For diagnostic cardiac catheterization, we defined high-risk catheterization if diagnostic cardiac catheterization involved crossing of aortic valve with or without aortic stenosis because this carries a higher risk of embolism. We excluded the cardiac catheterization with intervention and also excluded if population is heterogeneous without separating intervention and nonintervention group. Diagnostic cerebral angiograms performed in temporal proximity to acute stroke were excluded because recurrent stroke, not procedural embolism, would add to the risk of infarction. Studies were excluded if postprocedural MRI was performed in a portion of study population with a concern of selection bias.

We utilized the stroke and TIA definitions of each study. When TIA and stroke were not clearly defined in the article, we used the updated definition of stroke and TIA in the American Heart Association/American Stroke Association consensus statement from year 2013.5 Both TIAs and strokes are included in clinical (symptomatic) brain infarcts, knowing that some TIAs may or may not have absent radiographic infarcts because the included studies do not specify this question.

Statistical Analysis, Assessment of Heterogeneity, and Risk of Bias

The main objective is to compare the rates of RBIs and clinical brain infarcts. A ratio between the 2 rates provides such a comparison in a single number. We calculated a symptomatic rate ratio (RR), such that RR=(stroke+TIA) rate/RBI rate. We decided that the RBI would be a denominator given that there were no zeros across the studies for RBI. We used random effects models with the inverse variance method. The RR is expressed with its 95% confidence interval (CI). Differences of RRs across subgroups were tested with a χ2 text. A P<0.05 expressed differences across subgroups. Heterogeneity of RRs was tested with the χ2 test with a P<0.1 indicating presence of heterogeneity. I2 quantified the degree of heterogeneity (high heterogeneity >60%, low heterogeneity <30%, and intermediate heterogeneity between 30% and 60%).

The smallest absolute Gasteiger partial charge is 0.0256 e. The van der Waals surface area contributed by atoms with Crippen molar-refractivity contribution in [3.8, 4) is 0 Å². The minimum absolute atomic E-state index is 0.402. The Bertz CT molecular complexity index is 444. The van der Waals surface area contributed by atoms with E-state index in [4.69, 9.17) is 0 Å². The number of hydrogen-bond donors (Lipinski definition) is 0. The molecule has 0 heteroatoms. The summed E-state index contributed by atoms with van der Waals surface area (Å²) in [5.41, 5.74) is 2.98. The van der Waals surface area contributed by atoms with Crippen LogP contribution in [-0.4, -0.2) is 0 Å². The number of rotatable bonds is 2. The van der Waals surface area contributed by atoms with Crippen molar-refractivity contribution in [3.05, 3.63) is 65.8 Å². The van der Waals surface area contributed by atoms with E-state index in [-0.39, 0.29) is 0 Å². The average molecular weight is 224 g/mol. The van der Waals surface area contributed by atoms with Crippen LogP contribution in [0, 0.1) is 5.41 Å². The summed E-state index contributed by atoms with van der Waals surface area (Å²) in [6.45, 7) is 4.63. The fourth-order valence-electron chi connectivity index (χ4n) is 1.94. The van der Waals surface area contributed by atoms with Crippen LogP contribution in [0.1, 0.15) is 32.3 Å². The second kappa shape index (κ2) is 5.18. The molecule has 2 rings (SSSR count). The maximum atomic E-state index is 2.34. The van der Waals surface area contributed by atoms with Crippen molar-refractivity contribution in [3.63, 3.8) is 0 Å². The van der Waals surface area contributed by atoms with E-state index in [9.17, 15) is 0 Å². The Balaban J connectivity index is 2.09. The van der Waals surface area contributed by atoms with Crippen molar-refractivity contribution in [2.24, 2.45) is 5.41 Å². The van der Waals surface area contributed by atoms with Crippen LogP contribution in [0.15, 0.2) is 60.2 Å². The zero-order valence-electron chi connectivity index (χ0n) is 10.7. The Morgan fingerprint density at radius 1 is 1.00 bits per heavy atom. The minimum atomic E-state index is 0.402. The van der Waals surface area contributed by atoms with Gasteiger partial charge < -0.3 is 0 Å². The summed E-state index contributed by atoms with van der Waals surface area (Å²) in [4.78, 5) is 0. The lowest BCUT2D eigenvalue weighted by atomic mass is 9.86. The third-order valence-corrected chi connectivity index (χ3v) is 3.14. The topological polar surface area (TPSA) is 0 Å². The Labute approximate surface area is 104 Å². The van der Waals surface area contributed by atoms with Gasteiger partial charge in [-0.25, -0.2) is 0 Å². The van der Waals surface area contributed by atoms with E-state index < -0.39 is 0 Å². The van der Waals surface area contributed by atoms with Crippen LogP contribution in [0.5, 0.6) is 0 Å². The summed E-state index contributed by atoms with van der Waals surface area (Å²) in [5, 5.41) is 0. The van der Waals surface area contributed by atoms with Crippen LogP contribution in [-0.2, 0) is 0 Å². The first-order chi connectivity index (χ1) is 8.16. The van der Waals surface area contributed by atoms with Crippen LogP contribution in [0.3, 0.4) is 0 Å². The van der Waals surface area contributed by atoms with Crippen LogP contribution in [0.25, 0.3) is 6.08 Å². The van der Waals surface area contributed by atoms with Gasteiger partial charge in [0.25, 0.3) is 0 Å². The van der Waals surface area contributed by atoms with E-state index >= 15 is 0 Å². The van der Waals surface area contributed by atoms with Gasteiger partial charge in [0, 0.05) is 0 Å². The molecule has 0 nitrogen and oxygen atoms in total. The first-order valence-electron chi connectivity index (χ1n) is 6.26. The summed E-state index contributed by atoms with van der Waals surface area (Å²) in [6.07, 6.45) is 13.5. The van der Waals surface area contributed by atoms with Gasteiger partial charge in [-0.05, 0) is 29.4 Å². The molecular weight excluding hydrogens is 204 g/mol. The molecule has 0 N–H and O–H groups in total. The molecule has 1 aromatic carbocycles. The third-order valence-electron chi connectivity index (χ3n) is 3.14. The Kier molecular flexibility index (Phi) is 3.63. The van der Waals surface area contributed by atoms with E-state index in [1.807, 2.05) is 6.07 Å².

The Newcastle–Ottawa Scale (NOS) was applied to evaluate risk of bias in 3 domains for cohort studies.6 The NOS uses 2 different tools for case–control and cohort studies and consists of 3 parameters of quality: selection, comparability, and exposure/outcome assessment. The NOS assigns a maximum of 4 points for selection, 2 points for comparability, and 3 points for exposure or outcome. NOS scores of ≥7 were considered as having low risk of bias, and NOS scores of 5 to 6 were considered as having moderate risk of bias. Any discrepancies were addressed by a joint re-evaluation of the original article. To assess the risk of bias of randomized controlled trials, we used The cochrane collaboration tools,7each of the 8 items of this tool was judged as high risk, low risk or unclear risk. Studies with high risk of bias in the items related to randomization or blinding were judged as having high risk of bias. Case series studies were not evaluated for risk of bias because their design is of low quality. To check for publication bias, we used Egger regression asymmetry test and trim and fill method.

The RevMan 5.3. software (Copenhagen: The Nordic Cochrane Center, The Cochrane Collaboration, 2014) was used for all analyses.

Results